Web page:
The MD simulations were performed to visualize interactions between hCC (WT monomer, V57G monomer, WT dimer, and V57P dimer) and a DPC:SDS mixed micelle (molar ratio 5:1). The experiments conducted for three states of hCC V57G NMR structure (pdb 6RPV), named here V57G-1, V57G-2, and V57G-3, differed in position of the N-terminus (Figure S3a). Based on the hCC V57G structures, three initial states of hCC WT (named here hCC-1, hCC-2, and hCC-3) (Figure S4a) were obtained via single amino acid substitution (glycine in position 57 substituted with valine). The MD simulations of dimeric hCC WT (pdb 1G96) were performed based on the crystallographic structure of the protein. Similarly, as in case of the hCC monomers, hCC V57P was obtained via single amino acid substitution (valine in position 57 substituted with proline) in the structure of hCC WT dimer. To describe the extent of structural changes of the hCC molecules during the simulations, the root mean square distances (RMSD) was calculated, and, to verify which parts of the proteins interact with the micelle, and the solvent accessible surface area (SASA) values were calculated.

2.5.1. DPC:SDS Mixed Micelle—hCC Monomer (WT and hCC V57G)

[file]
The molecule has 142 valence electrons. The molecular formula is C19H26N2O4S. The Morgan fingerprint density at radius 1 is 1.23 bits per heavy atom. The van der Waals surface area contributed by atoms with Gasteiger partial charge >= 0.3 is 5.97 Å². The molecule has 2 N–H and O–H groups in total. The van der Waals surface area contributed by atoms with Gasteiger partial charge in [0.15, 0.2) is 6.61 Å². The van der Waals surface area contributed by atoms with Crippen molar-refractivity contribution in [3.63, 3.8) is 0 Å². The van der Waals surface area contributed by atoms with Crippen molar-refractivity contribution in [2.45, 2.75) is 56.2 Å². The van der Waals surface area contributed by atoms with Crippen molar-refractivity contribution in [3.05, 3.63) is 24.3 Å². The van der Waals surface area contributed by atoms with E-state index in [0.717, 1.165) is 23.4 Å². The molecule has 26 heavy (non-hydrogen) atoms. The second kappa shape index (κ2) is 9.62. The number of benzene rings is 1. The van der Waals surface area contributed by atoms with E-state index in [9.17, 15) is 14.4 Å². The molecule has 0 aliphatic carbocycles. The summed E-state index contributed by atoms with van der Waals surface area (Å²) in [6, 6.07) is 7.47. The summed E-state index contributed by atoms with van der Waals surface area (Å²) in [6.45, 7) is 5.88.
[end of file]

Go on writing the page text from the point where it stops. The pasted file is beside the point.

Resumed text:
During the MD simulation the structure of hCC WT monomer stayed mostly unchanged (Figure 7 and Figure S3). The RMSD values, calculated for the overlaid (backbone atoms) structures of hCC WT before and after the MD simulation equaled 6.27 ± 2.71 Å (hCC-1), 2.85 ± 1.23 Å (hCC-2), and 4.57 ± 1.98 Å (hCC-3). The highest value was noted for hCC-1 state (showed here as a representative example (data for other states are presented in Figures S5 and S7). It results form the biggest change (compared to states hCC-2 and hCC-3) in the position of the N-terminal part of the molecule—flipped in opposite direction, expanding on the outside of the structure (Figure 7a). Noticeable movements were also observed in the region of appending structure (AS) of hCC-1 molecular state (Figure 7a), similarly to hCC-2 and hCC-3 states (Figure S5 and S7)). The core structure remained mostly unchanged; however, in the case of the WT molecule, some unfolding was observed in the α -helical part of hCC-2 state and β 1 -sheet part of hCC-2 and hCC-3 states. Additionally, some changes in the length of β 2 β 5 -sheets were observed in the case of all states, but the unfolded sheets did not significantly change their position.